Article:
I have to admit, I was impressed, so I asked him how he became a runner? I never had a problem passing my PT test, and would run a couple miles from time to time as part of my “workout”. I had PCS’d (military change of station) to Tucson in 2011 without my family (daughter was finishing school) and I was bored one weekend. I saw a 5k advertised, the Tucson 5000, and figured I would give it a shot. 5K led to a 10k, which led to a half marathon, which led to a marathon, which led to an ultra!
How did you feel after that first race? I did fairly well for my first time out (22 minutes), so I felt proud and exhilarated. My first half marathon was they Veterans Day Half Marathon in Tucson, and I thought I was going to die. But, like the 5k, I did fairly well with a 1:45 (ish) finish. My first marathon was the Tucson marathon, and this time I knew I was going to die! But, I pushed through the pain, and finished with a sub 4. The endorphins were really flowing after that finish, and although I could barely walk, I was on cloud nine.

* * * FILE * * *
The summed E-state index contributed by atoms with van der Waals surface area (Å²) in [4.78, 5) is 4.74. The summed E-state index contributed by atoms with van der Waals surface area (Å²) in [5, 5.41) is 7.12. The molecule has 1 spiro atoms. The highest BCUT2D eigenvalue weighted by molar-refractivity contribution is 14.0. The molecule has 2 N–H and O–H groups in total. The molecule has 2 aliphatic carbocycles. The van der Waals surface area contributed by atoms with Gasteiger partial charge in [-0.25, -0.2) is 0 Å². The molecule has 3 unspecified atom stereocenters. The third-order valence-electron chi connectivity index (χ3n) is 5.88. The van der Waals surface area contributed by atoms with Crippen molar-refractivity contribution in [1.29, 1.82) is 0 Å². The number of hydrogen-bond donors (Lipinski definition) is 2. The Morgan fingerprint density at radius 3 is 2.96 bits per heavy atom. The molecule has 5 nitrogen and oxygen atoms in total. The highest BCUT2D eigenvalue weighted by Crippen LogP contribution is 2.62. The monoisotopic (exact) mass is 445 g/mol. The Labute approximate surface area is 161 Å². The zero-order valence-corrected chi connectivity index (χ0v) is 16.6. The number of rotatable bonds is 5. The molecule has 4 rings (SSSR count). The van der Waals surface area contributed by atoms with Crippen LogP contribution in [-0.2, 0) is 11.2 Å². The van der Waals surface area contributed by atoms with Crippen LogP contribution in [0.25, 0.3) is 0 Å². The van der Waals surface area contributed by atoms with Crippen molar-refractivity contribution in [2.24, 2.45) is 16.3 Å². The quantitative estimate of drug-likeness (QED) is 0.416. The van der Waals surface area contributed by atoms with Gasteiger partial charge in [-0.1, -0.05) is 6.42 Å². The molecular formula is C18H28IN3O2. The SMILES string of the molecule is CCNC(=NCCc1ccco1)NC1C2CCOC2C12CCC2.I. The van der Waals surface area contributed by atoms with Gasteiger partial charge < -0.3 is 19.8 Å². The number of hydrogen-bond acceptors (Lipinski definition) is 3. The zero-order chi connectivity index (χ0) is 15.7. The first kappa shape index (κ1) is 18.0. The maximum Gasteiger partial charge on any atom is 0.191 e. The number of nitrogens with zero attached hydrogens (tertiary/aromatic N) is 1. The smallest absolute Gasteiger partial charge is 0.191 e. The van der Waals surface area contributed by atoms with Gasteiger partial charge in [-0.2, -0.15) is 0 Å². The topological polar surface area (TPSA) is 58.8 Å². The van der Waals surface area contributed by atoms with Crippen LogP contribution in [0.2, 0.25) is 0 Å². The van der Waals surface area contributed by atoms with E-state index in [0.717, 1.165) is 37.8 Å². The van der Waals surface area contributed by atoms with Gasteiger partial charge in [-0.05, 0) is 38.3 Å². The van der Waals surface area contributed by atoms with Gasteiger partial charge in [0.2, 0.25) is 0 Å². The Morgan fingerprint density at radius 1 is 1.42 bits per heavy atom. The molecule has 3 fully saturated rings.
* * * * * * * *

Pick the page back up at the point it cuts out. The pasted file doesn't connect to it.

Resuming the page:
Eric’s accomplishment are not solely running related as I soon found out when I asked him what else was he proud of. So many personal accomplishments, it would take forever to name them all, here are a couple. As a high school dropout, I think completing my masters degree next year will be at the top of the list. I have had a very successful military career where I have been fortunate enough to make rank rather quickly, and have been selected for some choice jobs on staff. Six deployments and counting, but have made the best of each one. Leading the Tucson Team RWB chapter was an amazing experience. I had no idea working with fellow veterans and the community would be so rewarding. Our team took the club from just a handful of members to the 500+ member chapter it is now. Still so many things on my bucket list, especially in the adventures category!